Leo Kaytes Ford in Warwick recently partnered with the Warwick Valley High School to show students the dangers of driving under the influence of drugs and alcohol. During their physical fitness classes, over 100 students were able to test out two of Ford’s innovative Drugged Driving and Drunk Driving simulation suits.
Warwick Police Officer’s Michael Kearns and Dave Serviss instructed each student through a mock sobriety test. The officers assessed each student’s level of “impairment” and subsequent ability to drive, instructing them through several tests.
According to the CDC, motor vehicle crashes are the leading cause of death for teenagers in the United States. The holidays are a particularly dangerous driving time of the year. According to the National Highway Traffic Safety Administration, over the past five years, an average of 300 drivers have lost their lives in the week between Christmas and New Year’s.
Warwick H.S. Principal Dr. Larry Washington addressed the students at the morning’s physical education classes.
He said, “I’d like to extend my thanks to Leo Kaytes Ford on behalf of Warwick Valley High School. I know that our students take to heart what they have learned from experiencing Ford’s Drugged and Drunk Driving Suits, especially when driving over the winter break.”
Ford’s Drunk Driving and Drugged Driving suits have several components that mimic the effects of being under the influence by reducing the wearer’s mobility and coordination. In both suits, neck, knee, and elbow bandages impede movement, while wrist and ankle weights slow reaction times and affect balance. Each suit comes with goggles that produce blurred or tunnel vision that mimics being under the influence of alcohol or drugs. The Drugged Driving suit also includes a tremor generator to make the wearer’s hands shake.
During their physical education classes, the students also viewed a video recorded by their peers in the film production department. The students filmed the Warwick Athletic Director Greg Sirico testing out the Drugged Driving suit in a Ford Escape on a safety track. He experienced a mock pull-over by Officer Kearns and was instructed through a sobriety test.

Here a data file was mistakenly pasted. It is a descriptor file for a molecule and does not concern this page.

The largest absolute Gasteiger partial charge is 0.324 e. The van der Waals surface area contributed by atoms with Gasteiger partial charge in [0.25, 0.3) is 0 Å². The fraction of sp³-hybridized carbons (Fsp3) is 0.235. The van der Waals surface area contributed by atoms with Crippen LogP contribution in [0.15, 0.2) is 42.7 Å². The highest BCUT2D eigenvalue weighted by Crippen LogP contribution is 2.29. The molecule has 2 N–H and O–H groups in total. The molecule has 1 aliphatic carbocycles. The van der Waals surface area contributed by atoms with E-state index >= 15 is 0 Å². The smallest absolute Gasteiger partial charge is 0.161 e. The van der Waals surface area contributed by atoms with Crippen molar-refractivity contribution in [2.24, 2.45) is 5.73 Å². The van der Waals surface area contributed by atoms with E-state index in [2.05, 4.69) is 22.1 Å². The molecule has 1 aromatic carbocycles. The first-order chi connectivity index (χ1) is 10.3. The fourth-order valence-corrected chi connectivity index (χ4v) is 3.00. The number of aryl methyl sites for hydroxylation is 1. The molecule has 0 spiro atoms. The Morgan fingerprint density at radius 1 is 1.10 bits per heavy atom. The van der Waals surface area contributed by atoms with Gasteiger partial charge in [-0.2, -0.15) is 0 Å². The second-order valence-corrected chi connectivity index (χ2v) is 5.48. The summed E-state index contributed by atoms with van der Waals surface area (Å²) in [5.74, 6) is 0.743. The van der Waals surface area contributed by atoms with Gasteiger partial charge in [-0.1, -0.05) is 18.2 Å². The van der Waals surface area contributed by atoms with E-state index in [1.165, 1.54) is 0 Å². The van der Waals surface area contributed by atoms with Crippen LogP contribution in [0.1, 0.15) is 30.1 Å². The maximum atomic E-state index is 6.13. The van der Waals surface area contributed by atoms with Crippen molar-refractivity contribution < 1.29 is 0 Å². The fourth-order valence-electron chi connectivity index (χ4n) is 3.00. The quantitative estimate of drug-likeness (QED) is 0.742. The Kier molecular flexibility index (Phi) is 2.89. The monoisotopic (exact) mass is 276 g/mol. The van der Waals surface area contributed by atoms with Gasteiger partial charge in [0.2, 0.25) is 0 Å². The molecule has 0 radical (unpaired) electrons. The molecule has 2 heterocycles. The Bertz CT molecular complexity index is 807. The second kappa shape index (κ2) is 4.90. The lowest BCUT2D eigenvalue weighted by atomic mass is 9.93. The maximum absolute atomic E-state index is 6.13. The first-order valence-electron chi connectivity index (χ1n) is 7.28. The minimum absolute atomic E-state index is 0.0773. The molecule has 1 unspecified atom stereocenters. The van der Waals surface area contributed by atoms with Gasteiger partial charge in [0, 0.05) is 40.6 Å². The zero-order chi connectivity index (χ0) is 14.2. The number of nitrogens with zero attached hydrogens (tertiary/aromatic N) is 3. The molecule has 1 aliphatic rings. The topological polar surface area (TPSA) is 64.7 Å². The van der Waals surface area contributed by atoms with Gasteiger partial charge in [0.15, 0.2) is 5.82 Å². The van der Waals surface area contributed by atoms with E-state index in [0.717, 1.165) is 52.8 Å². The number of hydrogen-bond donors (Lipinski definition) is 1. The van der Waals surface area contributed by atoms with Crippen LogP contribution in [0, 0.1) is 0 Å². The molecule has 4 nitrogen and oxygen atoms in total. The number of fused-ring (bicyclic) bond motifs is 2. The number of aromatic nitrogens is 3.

“Being in the Drugged Driving Suit was very disorienting. I knocked over several cones and completely failed the sobriety test,” said Greg Sirico. “It is so vital that no one, especially students, ever drives in that condition. There is just no excuse.”
Senior Robert Maslanka was one of the students who tested out the drunk driving suit. He is a member of the Warwick Valley Student Health Coalition and a member of SADD, or Students Against Destructive Decisions, a club that works to help their peers make positive choices, particularly in relation to driving and substance use.
“I thought it was cool to be a part because it gives you a good example for kids my age. Seeing this simulation allows them to make better decisions,” said Maslanka. “Getting to see a live representation is an eye-opening opportunity that we should expand across the county.”
Nicole Agbo, another senior student and member of SADD, said, “I appreciated today’s demonstration because it helped students experience firsthand how limited our abilities are when we’re under the influence. I think every young person should have the opportunity to try out these suits and pledge to never drive while they’re drunk or on drugs.”